Now the thing about these EDM guys, they are entertainers. Nobody is supposed to ask questions, everybody is just expected to "go fucking mental." These guys put on shows. I put on one show in my life, when I played bass in a last-second hardcore band with my two high school friends at the Manhattan Irish Fest. I jumped all over the stage, missing every note, while pasty white kids screamed and moshed to the noise. I wasn't sharing anything worthwhile here. I wasn't communicating anything. It was pure entertainment.

As for the reason I'm writing this blog post now, well, I'm just freaked out by EDM's intrusion into my world of communication arts. People are writing cover stories about Skrillex. Pitchfork (Ryan Schreiber himself, even) gave an Avicii song a "Best New Track" honor. The New York Times published an article about DJs who don't know how popular the song they just played is. Vocalo interviewed a panel of turntablists who bitch about how the art of DJing has been lost in technology. EDM, and DJing, is a big stupid thing right now. And I'm a DJ. So, now what?

I guess I just want to keep the distinction clear. The turntablists remind that scratching is an art, DJing is just playing songs. I have nothing to do with the former. Guys like Skrillex and Avicii are producers, not DJs. I don't make my own beats, and have no intention to. I am a DJ. I play songs. That is all.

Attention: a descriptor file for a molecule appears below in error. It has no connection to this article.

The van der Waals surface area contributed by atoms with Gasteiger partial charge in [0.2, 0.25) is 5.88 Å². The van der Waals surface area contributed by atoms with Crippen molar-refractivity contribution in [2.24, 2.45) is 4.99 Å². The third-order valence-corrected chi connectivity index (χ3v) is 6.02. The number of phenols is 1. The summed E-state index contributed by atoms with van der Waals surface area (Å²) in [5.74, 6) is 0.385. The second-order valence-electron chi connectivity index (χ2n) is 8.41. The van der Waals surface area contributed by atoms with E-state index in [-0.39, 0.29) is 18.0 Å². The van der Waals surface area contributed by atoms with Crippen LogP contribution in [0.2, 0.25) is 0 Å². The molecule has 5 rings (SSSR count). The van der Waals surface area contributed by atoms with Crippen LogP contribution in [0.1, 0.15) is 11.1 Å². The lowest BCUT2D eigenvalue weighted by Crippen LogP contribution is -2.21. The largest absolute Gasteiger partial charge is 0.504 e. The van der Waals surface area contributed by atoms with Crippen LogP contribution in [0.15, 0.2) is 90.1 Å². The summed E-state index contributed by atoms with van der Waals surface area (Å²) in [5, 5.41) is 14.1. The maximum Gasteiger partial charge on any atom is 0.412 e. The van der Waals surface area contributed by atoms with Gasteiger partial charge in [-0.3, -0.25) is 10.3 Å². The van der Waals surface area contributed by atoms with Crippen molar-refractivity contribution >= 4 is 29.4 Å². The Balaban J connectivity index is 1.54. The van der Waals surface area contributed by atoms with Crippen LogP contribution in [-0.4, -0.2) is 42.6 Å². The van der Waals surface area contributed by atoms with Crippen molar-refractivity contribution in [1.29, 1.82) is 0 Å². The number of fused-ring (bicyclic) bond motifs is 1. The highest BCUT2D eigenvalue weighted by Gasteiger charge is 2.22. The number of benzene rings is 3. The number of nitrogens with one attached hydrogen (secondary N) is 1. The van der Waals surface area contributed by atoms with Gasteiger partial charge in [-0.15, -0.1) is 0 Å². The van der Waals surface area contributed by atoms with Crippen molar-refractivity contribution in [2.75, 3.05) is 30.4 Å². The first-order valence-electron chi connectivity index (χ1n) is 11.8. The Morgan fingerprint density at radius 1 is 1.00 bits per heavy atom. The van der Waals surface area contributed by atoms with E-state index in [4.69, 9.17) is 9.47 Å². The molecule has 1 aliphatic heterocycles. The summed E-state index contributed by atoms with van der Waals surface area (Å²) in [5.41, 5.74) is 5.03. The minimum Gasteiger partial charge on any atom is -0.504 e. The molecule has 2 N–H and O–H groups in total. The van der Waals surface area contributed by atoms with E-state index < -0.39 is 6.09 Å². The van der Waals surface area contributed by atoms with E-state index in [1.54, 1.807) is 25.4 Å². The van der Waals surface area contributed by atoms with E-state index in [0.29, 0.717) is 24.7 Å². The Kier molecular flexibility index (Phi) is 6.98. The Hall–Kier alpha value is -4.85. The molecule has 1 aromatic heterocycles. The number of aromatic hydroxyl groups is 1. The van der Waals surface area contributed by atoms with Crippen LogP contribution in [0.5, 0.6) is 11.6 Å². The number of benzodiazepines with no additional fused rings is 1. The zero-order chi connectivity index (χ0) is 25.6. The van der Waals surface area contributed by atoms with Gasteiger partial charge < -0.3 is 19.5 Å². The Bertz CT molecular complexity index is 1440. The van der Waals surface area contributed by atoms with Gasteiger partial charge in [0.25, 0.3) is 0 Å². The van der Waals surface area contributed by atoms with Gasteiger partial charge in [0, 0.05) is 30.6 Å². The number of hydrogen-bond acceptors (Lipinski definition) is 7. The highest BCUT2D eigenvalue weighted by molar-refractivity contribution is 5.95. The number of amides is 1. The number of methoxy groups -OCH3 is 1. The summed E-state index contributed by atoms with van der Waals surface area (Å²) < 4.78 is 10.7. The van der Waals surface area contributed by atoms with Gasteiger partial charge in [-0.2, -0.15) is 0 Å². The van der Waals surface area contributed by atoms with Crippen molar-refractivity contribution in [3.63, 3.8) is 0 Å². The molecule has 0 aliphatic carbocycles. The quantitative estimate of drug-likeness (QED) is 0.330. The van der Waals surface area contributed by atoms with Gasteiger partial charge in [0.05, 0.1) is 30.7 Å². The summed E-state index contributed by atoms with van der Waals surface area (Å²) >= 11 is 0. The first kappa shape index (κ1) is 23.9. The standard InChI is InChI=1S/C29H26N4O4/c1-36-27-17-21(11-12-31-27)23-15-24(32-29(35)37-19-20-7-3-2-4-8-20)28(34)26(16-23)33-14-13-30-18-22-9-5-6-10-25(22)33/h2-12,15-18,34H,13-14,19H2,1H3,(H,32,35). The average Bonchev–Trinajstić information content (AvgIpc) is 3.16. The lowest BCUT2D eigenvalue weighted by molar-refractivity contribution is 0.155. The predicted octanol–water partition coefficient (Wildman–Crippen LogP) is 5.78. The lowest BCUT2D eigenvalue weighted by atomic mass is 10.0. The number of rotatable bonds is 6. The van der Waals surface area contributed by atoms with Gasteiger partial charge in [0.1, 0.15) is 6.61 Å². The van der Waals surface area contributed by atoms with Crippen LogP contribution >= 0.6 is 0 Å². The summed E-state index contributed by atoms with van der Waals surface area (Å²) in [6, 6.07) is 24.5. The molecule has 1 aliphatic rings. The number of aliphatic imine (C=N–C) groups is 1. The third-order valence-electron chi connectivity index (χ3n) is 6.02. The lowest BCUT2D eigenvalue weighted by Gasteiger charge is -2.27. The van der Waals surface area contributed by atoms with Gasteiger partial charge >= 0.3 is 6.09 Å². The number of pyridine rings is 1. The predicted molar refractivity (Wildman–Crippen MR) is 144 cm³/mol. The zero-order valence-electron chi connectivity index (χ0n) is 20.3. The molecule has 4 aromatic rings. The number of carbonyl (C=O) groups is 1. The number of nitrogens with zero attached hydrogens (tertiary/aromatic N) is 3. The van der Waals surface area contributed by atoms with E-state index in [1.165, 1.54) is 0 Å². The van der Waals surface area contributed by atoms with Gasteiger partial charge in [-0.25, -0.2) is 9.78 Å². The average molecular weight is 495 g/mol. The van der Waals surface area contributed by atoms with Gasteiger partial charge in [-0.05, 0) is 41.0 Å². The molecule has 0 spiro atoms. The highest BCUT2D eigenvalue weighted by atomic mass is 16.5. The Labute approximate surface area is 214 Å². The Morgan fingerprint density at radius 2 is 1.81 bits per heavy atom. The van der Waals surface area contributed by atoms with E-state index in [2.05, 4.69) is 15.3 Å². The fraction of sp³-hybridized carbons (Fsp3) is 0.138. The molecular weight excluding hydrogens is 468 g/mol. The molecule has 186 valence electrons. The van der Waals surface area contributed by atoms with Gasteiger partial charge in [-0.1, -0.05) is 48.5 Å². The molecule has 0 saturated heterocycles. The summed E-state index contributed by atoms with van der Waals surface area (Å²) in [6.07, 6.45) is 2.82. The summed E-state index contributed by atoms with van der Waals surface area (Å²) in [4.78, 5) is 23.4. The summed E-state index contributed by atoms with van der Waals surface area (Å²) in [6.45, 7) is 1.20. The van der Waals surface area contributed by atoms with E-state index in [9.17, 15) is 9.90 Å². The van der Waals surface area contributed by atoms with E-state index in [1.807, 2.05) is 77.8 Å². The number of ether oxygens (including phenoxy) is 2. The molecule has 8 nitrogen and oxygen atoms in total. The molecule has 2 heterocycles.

It was years ago when Girl Talk said that he wasn't a DJ. And this might've been the floodgate. Since around the same time, I've been honing my skills on Traktor. That is, beat matching while fiddling with EQ. If a guy who mashes up 10 tracks in a minute is NOT a DJ, then hell, I can be a DJ. And I'm not the only guy who felt this way. Thousands of kids took to their laptops, asking friends if they could "spin" at their next house party. People became interested in electronic music and, more importantly, the software and hardware that makes electronic dance music possible.